You may judge a nation’s rank in the scale of civilisation from the way they treat their women.

So much happens in our lives, sometimes fast or slow, we forget to feel, love, live, laugh… If you are keen enough, sometimes you hear your body speak. Your friends will a couple of times mention how fat you are, thin, glowing, sad, chubby, stressed or happy. Well most times your body is trying to have a conversation with you. Listen to it, and listen carefully.

Patrick is about 5’6, or 7, a thick bundle of dreaded hair with white patches hang comfortably on his head. On his face, sits a thick black beard with grey patches. His small eyes have a little glitter on them, as if he has a different view of the world from the common man. I bet he does. If you stripped off his shirt, trimmed the beard and cuffed him he’d pass for Kimathi. Dedan of course.

Patrick Mukabi

He’s been painting for the last twenty years. His favourite tool; the human body. He works a lot with what the human body feels. ‘Everyday subjects and the language they chose to speak’ he says. You will find him taking long walks around markets, public spaces, observing women and children mostly. He then saves a mental image or two and gets to his lab. Most of his work has lots of sketches. These, he insists, are to create compositions to explain his art.

Every sketch has a story line in his art. “Women and children…,” he discovered, “create a vivid visual explanation of the society. The vital agency of womanhood in the generation and the progress of a race, community, tribe…is conceded before it is even stated. The influence of the woman on social progress is one of their most powerful tools. Man, on the other hand is a weak being. And consciously before took measures to suppress women. He still is, consciously and unconsciously.”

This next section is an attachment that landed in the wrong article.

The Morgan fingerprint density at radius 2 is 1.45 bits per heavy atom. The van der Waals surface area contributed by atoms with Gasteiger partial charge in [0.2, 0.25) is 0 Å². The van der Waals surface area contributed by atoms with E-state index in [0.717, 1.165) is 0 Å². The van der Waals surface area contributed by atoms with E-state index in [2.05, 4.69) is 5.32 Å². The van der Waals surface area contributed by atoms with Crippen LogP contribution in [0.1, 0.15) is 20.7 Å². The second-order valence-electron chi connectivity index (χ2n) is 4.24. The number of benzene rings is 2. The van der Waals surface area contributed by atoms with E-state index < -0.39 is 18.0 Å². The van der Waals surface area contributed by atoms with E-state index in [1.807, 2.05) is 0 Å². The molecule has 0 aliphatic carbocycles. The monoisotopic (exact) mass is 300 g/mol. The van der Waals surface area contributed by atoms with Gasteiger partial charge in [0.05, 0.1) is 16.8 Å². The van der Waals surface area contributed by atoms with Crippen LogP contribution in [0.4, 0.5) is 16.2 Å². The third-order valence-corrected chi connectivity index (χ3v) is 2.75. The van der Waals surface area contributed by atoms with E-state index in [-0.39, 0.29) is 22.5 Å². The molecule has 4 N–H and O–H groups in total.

Patrick works hard, he even quotes Bob’s ‘Ten Thousand Hours’. On his pieces, he works mostly where the light falls, giving his background a fading shadow. That is his trademark. ‘I haven’t made it there yet. So I’ll keep working.’ He says. On a good day, he’d make close to half a million Kenyan Shillings. He then invests half his profits back into his art. He is renowned in the Kenyan art scene. Art has earned a living for him for a long time now. He even had to slow down a bit and spend some time at home, and get some little rest.

His explanation of women reflecting the state of the society takes me to Ursula Le Guin’s ‘The ones who Walk Away from Omelas’ . Omela is a Utopian city where everyone has everything they need, and they are all ‘happy’. The city though, depends on the unending misery of a single child. Every inhabitant upon reaching adolescent is informed about the child and taken to see it. They are shocked, disturbed and some; few, the ones who walk away, choose to leave the city. Most, not surprisingly enough come to terms with the injustice as the price to pay for their perfect society. Sounds familiar yet?

Patrick showcasing his Art Gallery at The Den Pop Art Gallery, Nairobi

Almost everyday, you take a matatu to town and sit quietly as a donda hustles up a young lady, an old woman, either hurling insults, catcalls or abuses. Almost everyday, you sit by, watch a woman get humiliated for being a woman. You act or think in degrading ways towards them. We men all have; I have. I regret it, and I am learning. I will walk away when I have done something about it. To all the women out there… Do not allow anything to conquer you! For Patrick, he will keep fighting for women. And he will encourage them to stand up for their rights.